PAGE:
Whether it’s rock-paper-scissors or NFL play calling, one certain way to lose is to be predictable. It’s well established that people believe that true randomness alternates more often than it does. People believe that flipping coins should result in heads, tails, heads, tails more often than it really does. Four heads in a row is just as likely as heads, tails, heads, tails.
NFL coordinators are not immune to this instinct for alternation. This can be seen in play calls on 2nd down and 10. Second and 10 situations are universally far more likely to be running plays than 2nd and 11, 9, or 8 yards to go. This aberration is caused by coaches’ tendencies to alternate play types — run, pass, run, pass. Second and 10 plays are much more likely to have been preceded by incomplete 1st down passes than runs stuffed for no gain.
Kyle Shanahan’s Redskins offense of the past two seasons leans heavily toward the pass on second down, but it still shows the same predictable pattern. Second down and 10 plays are passes 60 percent of the time, but 2nd and 9 plays are passes 82 percent of the time, despite there being no appreciable difference in the down/distance situation. In fact, we would expect runs to be more common, and not less so, as the to-go distances decrease, as is the case from 8 yards down to 1 yard to go. This shouldn’t be too surprising, given that Mike Shanahan’s Broncos were among the most predictable in the league on 2nd and 10.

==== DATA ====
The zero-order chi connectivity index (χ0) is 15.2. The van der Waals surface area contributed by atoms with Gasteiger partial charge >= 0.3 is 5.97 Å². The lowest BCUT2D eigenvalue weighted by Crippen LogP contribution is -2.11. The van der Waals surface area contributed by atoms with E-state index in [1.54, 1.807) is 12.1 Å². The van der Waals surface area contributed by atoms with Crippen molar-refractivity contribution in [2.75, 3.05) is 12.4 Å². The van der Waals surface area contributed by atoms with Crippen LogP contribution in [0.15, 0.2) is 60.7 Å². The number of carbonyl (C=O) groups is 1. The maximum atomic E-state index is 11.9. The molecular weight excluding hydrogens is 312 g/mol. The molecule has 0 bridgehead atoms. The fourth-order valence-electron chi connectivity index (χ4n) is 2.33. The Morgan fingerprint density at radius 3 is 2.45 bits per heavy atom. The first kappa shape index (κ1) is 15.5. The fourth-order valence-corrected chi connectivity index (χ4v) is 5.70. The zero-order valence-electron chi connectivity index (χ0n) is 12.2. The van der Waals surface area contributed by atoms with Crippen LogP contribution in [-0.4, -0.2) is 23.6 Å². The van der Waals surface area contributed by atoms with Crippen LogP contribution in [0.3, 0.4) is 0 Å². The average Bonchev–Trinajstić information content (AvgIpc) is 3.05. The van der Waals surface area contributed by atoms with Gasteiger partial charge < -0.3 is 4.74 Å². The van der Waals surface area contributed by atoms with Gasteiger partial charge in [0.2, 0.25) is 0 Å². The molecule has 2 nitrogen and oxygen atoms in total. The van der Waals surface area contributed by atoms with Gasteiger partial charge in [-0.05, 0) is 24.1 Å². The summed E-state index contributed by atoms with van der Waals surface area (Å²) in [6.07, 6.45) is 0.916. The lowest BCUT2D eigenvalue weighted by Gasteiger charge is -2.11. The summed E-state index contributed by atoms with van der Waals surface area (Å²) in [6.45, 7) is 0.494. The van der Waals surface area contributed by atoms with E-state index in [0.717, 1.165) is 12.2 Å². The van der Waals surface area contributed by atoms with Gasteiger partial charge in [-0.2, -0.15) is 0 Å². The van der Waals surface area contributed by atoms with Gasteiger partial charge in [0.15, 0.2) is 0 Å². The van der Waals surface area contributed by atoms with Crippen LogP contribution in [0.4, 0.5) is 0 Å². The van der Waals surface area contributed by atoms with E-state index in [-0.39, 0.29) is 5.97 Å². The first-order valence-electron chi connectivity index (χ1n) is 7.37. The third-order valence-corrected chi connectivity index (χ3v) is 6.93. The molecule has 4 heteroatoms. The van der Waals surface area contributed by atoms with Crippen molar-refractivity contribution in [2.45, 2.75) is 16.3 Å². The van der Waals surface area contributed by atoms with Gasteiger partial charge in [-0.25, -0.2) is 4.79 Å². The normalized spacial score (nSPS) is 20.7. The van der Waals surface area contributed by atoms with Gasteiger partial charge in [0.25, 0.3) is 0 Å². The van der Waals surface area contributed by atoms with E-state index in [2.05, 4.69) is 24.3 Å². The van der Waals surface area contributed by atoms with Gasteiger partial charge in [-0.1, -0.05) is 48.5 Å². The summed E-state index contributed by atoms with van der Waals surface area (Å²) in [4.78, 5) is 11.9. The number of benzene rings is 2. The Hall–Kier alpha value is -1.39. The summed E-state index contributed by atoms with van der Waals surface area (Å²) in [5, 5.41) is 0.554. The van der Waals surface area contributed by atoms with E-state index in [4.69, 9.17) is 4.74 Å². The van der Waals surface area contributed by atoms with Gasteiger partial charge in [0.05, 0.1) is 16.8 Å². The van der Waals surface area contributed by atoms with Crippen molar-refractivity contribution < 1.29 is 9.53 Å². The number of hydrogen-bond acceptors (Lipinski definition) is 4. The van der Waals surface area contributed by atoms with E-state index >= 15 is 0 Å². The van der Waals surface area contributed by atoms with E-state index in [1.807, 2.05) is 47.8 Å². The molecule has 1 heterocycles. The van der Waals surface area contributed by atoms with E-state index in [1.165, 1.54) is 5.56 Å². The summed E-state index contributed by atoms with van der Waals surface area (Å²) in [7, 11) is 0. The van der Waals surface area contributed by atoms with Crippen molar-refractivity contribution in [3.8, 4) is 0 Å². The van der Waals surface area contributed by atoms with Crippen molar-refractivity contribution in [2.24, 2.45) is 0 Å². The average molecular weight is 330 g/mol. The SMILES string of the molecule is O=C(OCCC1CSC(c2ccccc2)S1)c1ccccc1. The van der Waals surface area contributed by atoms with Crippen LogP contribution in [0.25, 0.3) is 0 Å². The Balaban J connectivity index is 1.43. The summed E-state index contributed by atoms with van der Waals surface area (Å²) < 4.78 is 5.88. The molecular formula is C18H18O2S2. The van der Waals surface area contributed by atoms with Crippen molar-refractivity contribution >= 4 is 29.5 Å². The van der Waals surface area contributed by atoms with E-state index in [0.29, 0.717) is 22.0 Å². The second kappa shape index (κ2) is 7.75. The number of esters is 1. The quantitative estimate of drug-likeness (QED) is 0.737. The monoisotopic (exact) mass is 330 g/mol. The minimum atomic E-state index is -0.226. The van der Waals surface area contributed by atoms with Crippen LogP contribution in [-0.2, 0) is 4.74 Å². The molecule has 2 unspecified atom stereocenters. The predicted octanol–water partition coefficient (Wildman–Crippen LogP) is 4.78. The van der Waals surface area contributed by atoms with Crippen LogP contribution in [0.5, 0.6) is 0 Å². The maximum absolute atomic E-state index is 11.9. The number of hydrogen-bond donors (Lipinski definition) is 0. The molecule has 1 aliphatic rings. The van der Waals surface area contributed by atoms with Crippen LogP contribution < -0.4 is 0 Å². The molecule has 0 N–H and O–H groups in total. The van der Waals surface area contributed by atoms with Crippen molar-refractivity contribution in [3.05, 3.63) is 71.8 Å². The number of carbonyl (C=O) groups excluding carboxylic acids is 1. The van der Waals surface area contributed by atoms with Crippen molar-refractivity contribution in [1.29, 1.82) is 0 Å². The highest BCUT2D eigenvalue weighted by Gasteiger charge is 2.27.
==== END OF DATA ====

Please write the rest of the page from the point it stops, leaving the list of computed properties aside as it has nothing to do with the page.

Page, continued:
There are other detectable trends. One of the most prominent tendencies, bucking the alternation pattern, is that following a successful 1st down conversion, Kyle Shanahan tends to call the same play type. If a pass is what moved the chains, the subsequent 1st down play will also be a pass 81 percent of the time.
As much time, film study, and preparation coaches put into play design and play calling, they may be too clever for their own good. The numbers suggest there are too many sub-optimum plays called. By that, I mean mostly run plays that have too low of an expected payoff to be worthwhile. I suspect these are mostly “setup” plays, designed to lull defenses into a pattern that can be exploited later with play-action and other tactics. That’s all well and good, but offenses league-wide appear to run these seup plays too often than they need to, which is costing them precious downs.
The laws of zero-sum game theory say that there are only two requirements for optimizing payoffs. First, plays should be called relative to their expected effectiveness. Offenses should proportionately favor their own strengths relative to its opposition’s weaknesses. And second, play calls should be unpredictably random. There could be no play caller in the league as unpredictable as a spinner from the game Twister. As silly as it sounds, whenever people are making decisions, they can’t help but create predictable patterns — patterns that can be exploited by the opposition. But even the most prescient defensive coordinator in the world can’t predict a Twister spinner.
Brian Burke is former Navy pilot who has given up his F/A-18 for the less dangerous hobby of football analysis. He is the creator of Advanced NFL Stats, a website about football, statistics, and and game theory.